Motivational Monday: Comfort Zones

This post is more for me than you, fair readers. Feel free to jump on the bandwagon. The more the merrier, eh?

As I discussed in my post on Saturday, I’m having an internal argument with myself over possibly switching my workout routine to the early morning rather than after work. I shot off an email to the old CrossFit-esque camp I used to participate in. They’ve since expanded their locations, including one that’s only a slight detour from my way to work. They’ll call me sometime during the week to schedule my free session. I felt pretty good about it until Sunday morning. Then Hailey kicked in again.

“Pfft, why did you even bother? It’s not like you’re going to keep it up,”

“I thought we had this talk about you being late to work? Did you even listen?”

“It’s too expensive. You don’t have that kind of money,”

The same litany came out for trying an early morning yoga class. That’s all it is. Trying. I don’t have to commit to anything. It’s just an experiment. It will allow me to see exactly what impact it would have on my commute. Then I can make an informed decision. I’ll give myself two separate chances, one with yoga and the other with camp. If it doesn’t work out or I get to work too late for my comfort (at my desk no later than 8a after all the requisite cleaning up has been completed), I can stop. It’s not like the minute I get there, I’ll be forced to sign a year long contract with a cancellation fee that involves my left kidney. There’s absolutely no harm in trying. Getting up at 515a to be at a 6a class might hurt a little the first time, but again, it’s not permanent unless I decide it’s worth it. I have a very hard time believing either of them would be insulted if I said “I have to think about it”. I know the camp won’t because I’ve dealt with them before. Hard sell isn’t their style.

The same thing goes through my head regarding the technical dance studio. I have 2 classes just hanging out there, waiting to be used. I always chicken out at the last minute. Again, I’m not making any kind of serious commitment. There’s a reason their business model is a drop in system. I have a year to use the classes I buy. I just need to inch a little more in that direction. I allow myself to be intimidated. I bully myself so hard that, again, I feel crappy & stuck. What’s the worst that will happen? They won’t kick me out of class. I’m a paying customer. The other dancers won’t point and laugh. Odds are, they aren’t even paying attention to me. I’m not a disruptive student. I pretty much keep to myself in class, even at the recreational studio where I know faces even if I don’t know names. The only real challenge is judging what their definition of “beginner” or “intermediate” is. Even then, I can go to a beginner level class & if it’s too easy, then go up a level.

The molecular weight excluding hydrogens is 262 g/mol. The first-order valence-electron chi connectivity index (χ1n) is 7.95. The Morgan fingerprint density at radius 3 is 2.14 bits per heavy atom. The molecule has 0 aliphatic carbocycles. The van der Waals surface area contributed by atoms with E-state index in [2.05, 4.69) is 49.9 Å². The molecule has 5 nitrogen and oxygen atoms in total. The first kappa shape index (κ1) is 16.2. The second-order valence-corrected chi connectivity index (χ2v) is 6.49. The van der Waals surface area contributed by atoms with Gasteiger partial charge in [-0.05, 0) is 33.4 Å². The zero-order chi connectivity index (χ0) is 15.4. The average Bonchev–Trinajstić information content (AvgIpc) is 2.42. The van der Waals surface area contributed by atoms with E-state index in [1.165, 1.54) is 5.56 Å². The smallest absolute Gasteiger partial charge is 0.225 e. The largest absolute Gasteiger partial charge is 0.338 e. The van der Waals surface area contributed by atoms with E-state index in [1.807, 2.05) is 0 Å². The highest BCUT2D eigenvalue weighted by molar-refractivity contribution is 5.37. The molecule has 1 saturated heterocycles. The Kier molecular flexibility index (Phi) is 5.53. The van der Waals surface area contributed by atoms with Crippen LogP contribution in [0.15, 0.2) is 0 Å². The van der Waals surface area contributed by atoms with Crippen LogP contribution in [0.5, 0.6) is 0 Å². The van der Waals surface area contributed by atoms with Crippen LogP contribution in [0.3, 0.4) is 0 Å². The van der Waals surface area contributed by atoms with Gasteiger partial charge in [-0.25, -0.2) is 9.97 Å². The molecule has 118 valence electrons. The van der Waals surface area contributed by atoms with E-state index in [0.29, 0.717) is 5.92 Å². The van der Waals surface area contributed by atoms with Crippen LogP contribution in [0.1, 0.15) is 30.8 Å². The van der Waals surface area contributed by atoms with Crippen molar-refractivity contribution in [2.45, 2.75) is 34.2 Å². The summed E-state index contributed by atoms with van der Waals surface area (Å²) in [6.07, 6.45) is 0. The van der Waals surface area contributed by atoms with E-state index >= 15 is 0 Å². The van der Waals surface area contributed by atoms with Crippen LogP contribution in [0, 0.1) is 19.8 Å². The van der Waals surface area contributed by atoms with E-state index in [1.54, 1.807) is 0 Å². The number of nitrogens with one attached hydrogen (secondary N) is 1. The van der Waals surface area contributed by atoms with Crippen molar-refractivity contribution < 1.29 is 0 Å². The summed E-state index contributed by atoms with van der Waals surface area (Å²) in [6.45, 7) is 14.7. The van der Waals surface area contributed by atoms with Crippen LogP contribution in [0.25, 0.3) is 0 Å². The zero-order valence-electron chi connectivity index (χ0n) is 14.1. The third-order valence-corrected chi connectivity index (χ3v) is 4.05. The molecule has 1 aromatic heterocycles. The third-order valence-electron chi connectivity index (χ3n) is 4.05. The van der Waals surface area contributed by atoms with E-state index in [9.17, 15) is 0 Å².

I don’t tolerate other people bullying me or someone I care about. It’s a lot harder to stop bullying myself. At least if I try, I’ve knocked the bully down a peg.

Motivational Tidbit Takeaway: Give it a try

XOXO!

Motivational Monday: Depression

My depression existed long before my abuse.

When I was 12, we moved from a (relatively) small town in Virginia to Atlanta. The Internet was still a novelty in those days (“Get off the phone! I need to use the Internet!”). My main method of communication with my friends were letters and phone calls. These were also the days of land lines where calling outside your area code came with a higher charge. Thus, my phone calls were limited to 30 minutes or less. I had a hard time making friends in my new school because almost all of the other kids had been classmates since kindergarten or first grade. The only people I really made friends with were the other 2 new girls. To say I had a hard time adjusting would be an understatement. I got better when the Internet & instant messaging became a thing. I had an unrestricted way to communicate.